Can you imagine what 14 million hungry people look like? That’s nearly twice the population of London, all feeling the pain and fear of hunger.
Maybe it’s easier just to picture two hungry children, like those in this photograph from Yemen, dirty and tired but full of life.
Right now, 14 million people in Yemen – over half the country’s population – don’t have enough food.
A photography competition may be the last thing you’d expect to find in the middle of this crisis, caused by a violent civil war.
But the International Committee of the Red Cross (ICRC) in Yemen recently organised one.
Why? “The competition is a tool and window to show the world how the humanitarian situation is getting worse,” said Adnan Hizam from ICRC.
A forgotten crisis
“Yemen is a forgotten country, already the poorest in the Middle East, falling apart because of this conflict,” said Antoine Grand of the ICRC in Yemen.
“People living in conflict areas are being killed and displaced.
“In many areas there are shortages of electricity and running water, which also cause big problems with the economy.
“But there is a big psychological impact as well.”
You would think that a crisis of this size would be headline news. But much of the world is locked out of Yemen because of the war.
Since others can’t tell their stories, local photographers used pictures to tell them instead for themselves and for their country.
No one is safe
The photographs document the difficulties of life in a conflict that disproportionately affects civilians.
For instance, over two million people have been forced to flee their homes because of bombing and fighting.
Many are children, such as this young girl who went back to the ruins of her house to retrieve her teddy bear.
In the midst of all this, the Red Cross managed to reach over 300,000 people with essential food, water and supplies this year.
Much of this work was supported by the Yemen Crisis Appeal.
“We are trying to concentrate on areas that are less accessible to others and the most affected – they usually go hand in hand,” Antoine Grand said.
Tragically, though, ten Red Cross volunteers and staff have died and four others have been wounded while bringing humanitarian aid to people in need.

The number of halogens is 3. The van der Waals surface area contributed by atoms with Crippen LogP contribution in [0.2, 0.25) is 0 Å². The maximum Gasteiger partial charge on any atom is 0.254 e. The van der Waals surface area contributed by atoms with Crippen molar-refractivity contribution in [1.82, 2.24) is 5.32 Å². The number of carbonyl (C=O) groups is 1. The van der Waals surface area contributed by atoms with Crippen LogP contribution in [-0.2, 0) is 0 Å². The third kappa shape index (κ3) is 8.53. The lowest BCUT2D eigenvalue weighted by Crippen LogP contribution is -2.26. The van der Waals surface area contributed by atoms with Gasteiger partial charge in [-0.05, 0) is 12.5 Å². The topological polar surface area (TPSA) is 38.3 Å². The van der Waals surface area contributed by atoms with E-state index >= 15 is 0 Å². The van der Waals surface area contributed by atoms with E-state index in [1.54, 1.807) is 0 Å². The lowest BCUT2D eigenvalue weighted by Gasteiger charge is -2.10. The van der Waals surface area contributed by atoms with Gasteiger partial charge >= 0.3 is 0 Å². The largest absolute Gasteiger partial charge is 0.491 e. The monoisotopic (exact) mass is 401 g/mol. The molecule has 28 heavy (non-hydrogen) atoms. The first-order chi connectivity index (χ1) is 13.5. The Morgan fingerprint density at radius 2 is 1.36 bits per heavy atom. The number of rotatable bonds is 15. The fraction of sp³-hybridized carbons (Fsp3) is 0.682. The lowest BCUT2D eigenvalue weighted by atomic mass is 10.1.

Peace talks have now begun, but until a settlement is reached fighting continues in some areas and the needs remain huge.
The fighting has also led to 30,000 people being wounded or disabled in the past year.
At the same time, 600 of Yemen’s hospitals and health centres – usually seen as safe places – have been forced to close because of insecurity and shortages of fuel, oxygen and medicines.
“If you shoot a doctor, you not only kill the doctor, you indirectly kill the people who would have been saved,” Antoine Grand commented.
“It is the same with humanitarian workers. It prevents us from working to our full potential – we have to do less than we would have wanted.
“Still, the humanitarian organisations are doing a great job in an extremely difficult security environment.”
The power of pictures
But people still need to express themselves.
In this bombed house, someone painted a family portrait on the wall to show who once lived there.
This spirit informed the photography competition, with both professional and amateur photographers submitting their work.
It was judged by a panel of ICRC communications staff and photographers. “Selecting the best photos and winners took a lot of time to decide,” Adnan says.
“The winners were announced on the Yemen Facebook page just three days before the first anniversary of the ongoing conflict.”
The pictures then made it round the world on Twitter and other social media, meeting the competition’s goal: a window on the people behind the crisis.
“It was a good experience for the ICRC here in Yemen to organise such a competition for the first time and to attract the attention to the suffering of the Yemenis,” Adnan said.
Life goes on
“People tend to leave the damaged cities and go back to their village if it’s less affected by the conflict,” said Antoine Grand.
“They are hoping for the war to finish.
“We hope we will be able to start work in areas where the Red Cross hasn’t been before – but it depends on the security situation.
“For the longer term, we are supporting farmers, working with the Ministry of Agriculture to distribute improved seeds. We need to make sure that people’s livelihoods don’t collapse.”
The Red Cross has worked in Yemen since 1962 and will continue to work there during and after the current crisis.
For the moment, these small ‘windows’ into Yemen are all that most of the world can see.
If they motivate us to act, they will have served their purpose.
- Photography competition third prize winner by Saif Mater
- A boy holds the Yemeni flag by ICRC/Saddam AlQadimi
- Second prize winner by Hamzah AlQdeimi
- ICRC hospital © ICRC
- A house in Sanaa, the capital city ICRC/Saddam AlQadimi
- First prize winner by Saleh Bahlees